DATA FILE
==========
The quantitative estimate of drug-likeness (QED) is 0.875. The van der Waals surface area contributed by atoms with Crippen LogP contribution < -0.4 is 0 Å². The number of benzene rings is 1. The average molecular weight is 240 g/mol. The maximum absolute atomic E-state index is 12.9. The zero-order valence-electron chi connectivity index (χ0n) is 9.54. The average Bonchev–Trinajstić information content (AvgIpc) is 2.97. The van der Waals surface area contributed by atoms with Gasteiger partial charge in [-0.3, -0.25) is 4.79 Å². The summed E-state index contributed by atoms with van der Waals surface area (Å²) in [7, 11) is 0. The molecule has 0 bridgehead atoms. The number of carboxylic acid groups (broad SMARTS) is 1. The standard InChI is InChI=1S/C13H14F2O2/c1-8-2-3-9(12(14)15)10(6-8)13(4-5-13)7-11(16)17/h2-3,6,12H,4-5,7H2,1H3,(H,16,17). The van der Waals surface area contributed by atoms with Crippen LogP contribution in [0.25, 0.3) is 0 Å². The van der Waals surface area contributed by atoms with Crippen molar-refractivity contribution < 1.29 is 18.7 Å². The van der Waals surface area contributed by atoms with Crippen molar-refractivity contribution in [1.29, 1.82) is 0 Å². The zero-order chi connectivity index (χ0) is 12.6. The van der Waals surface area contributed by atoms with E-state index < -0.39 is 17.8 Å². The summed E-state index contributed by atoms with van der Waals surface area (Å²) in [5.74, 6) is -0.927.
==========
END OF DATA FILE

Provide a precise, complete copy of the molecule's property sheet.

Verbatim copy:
The quantitative estimate of drug-likeness (QED) is 0.875. The van der Waals surface area contributed by atoms with Crippen LogP contribution < -0.4 is 0 Å². The number of benzene rings is 1. The average molecular weight is 240 g/mol. The maximum absolute atomic E-state index is 12.9. The zero-order valence-electron chi connectivity index (χ0n) is 9.54. The average Bonchev–Trinajstić information content (AvgIpc) is 2.97. The van der Waals surface area contributed by atoms with Gasteiger partial charge in [-0.3, -0.25) is 4.79 Å². The summed E-state index contributed by atoms with van der Waals surface area (Å²) in [7, 11) is 0. The molecule has 0 bridgehead atoms. The number of carboxylic acid groups (broad SMARTS) is 1. The standard InChI is InChI=1S/C13H14F2O2/c1-8-2-3-9(12(14)15)10(6-8)13(4-5-13)7-11(16)17/h2-3,6,12H,4-5,7H2,1H3,(H,16,17). The van der Waals surface area contributed by atoms with Crippen LogP contribution in [0.25, 0.3) is 0 Å². The van der Waals surface area contributed by atoms with Crippen molar-refractivity contribution < 1.29 is 18.7 Å². The van der Waals surface area contributed by atoms with Crippen molar-refractivity contribution in [1.29, 1.82) is 0 Å². The zero-order chi connectivity index (χ0) is 12.6. The van der Waals surface area contributed by atoms with E-state index < -0.39 is 17.8 Å². The summed E-state index contributed by atoms with van der Waals surface area (Å²) in [5.74, 6) is -0.927.